Like most psychiatric conditions, social anxiety disorder develops in childhood. It continues to develop as the person grows into adulthood and becomes more complex as they age and gain a more complex inner life. The National Institute for Mental Health reports that social anxiety disorder is one of the most common anxiety disorders. Anxiety disorders cannot be cured. However, they can be treated and their symptoms can be brought under control. Therapy for social anxiety includes methods, such as neurofeedback and eye movement desensitization and reprocessing. Let’s take a further look at the developmental part of this disorder.
What Is Social Anxiety Disorder
Social Anxiety Disorder is a disorder involving, according to the University of Pennsylvania, a marked fear or anxiety about social situations where the individual has interactions and may be judged by others. This fear is out of proportion to the actual threat posed by the situation. It persists even when the situation does not warrant fear. Therapy for social anxiety can treat and control this fear but doesn’t “cure” the disorder.
Social Anxiety Disorder in Adults
Everyone feels nervous before giving a big speech at work or before taking another major social risk. Normal anxiety is targeted at a specific stressor and is a natural reaction to the uncertainty of an outcome in a complex situation. Social anxiety disorder is a level of anxiety around social situations that far exceeds normal anxiety and interferes with daily life. Like generalized anxiety disorder, social anxiety disorder is a form and amount of nervousness that creates severe problems for the sufferer.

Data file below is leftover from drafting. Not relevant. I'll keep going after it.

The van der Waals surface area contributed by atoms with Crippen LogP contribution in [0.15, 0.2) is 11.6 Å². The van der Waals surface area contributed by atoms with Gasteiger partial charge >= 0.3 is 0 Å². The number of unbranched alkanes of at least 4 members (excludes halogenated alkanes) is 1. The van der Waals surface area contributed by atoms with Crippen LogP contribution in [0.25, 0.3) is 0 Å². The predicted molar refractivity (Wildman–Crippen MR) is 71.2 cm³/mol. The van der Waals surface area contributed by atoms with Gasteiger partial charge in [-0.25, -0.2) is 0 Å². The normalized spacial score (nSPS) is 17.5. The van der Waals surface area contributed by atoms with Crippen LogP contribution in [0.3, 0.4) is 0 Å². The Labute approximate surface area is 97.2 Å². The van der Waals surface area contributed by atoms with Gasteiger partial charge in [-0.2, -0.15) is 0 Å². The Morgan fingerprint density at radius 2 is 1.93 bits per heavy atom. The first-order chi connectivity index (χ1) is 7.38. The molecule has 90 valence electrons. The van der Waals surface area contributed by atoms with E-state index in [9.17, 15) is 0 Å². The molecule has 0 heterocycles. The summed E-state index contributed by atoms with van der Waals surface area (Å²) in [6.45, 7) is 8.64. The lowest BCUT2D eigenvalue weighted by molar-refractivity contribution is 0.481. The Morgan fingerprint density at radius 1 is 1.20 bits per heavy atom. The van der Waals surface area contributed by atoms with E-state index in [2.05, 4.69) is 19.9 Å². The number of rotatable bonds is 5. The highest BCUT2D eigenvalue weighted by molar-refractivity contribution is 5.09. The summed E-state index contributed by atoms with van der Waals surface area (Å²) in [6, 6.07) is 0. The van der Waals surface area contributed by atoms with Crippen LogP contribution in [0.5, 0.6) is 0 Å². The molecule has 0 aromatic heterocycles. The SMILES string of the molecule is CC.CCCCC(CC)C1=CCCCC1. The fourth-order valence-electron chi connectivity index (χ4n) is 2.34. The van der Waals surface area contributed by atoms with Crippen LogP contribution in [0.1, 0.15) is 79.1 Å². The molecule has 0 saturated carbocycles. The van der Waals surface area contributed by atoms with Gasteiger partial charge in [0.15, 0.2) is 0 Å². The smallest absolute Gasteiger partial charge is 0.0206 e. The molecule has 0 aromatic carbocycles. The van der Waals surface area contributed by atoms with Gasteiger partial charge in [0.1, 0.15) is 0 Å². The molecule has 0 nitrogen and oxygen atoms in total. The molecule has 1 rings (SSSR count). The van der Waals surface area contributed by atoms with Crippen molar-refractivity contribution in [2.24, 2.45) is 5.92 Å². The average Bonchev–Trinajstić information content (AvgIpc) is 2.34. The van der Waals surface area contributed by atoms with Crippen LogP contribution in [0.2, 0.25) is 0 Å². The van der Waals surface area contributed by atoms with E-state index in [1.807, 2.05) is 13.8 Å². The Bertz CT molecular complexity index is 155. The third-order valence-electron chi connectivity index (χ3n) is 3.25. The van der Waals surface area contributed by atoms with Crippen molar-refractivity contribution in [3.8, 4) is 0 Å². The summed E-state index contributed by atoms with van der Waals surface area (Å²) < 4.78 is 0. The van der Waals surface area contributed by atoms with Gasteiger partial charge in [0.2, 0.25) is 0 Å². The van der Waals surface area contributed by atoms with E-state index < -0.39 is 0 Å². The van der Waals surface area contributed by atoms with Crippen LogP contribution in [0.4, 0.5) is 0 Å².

Social Anxiety Disorder Usually Starts in Childhood
People usually develop anxiety disorders in late childhood to early adolescence. It typically develops between the ages of 8 and 13. It can result in symptoms in social situations that closely resemble those of executive function disorders such as autism or ADHD, such as missed social cues and difficulties maintaining friendships. Social anxiety disorder can interfere with social and organized activities, such as sports and extracurricular activities at school, which can create a further sense of social anxiety as one’s isolation increases.
Neurofeedback is a promising treatment for social anxiety disorder and other anxiety disorders. It’s a visualized form of biofeedback based on the patient’s brain waves. With neurofeedback, you can see and change the patterns created by your brain in real time. Your neurofeedback therapy for social anxiety can change the course of your social life, which can put you back in control. Get in touch with us if you’re interested in this type of therapy and want to learn more.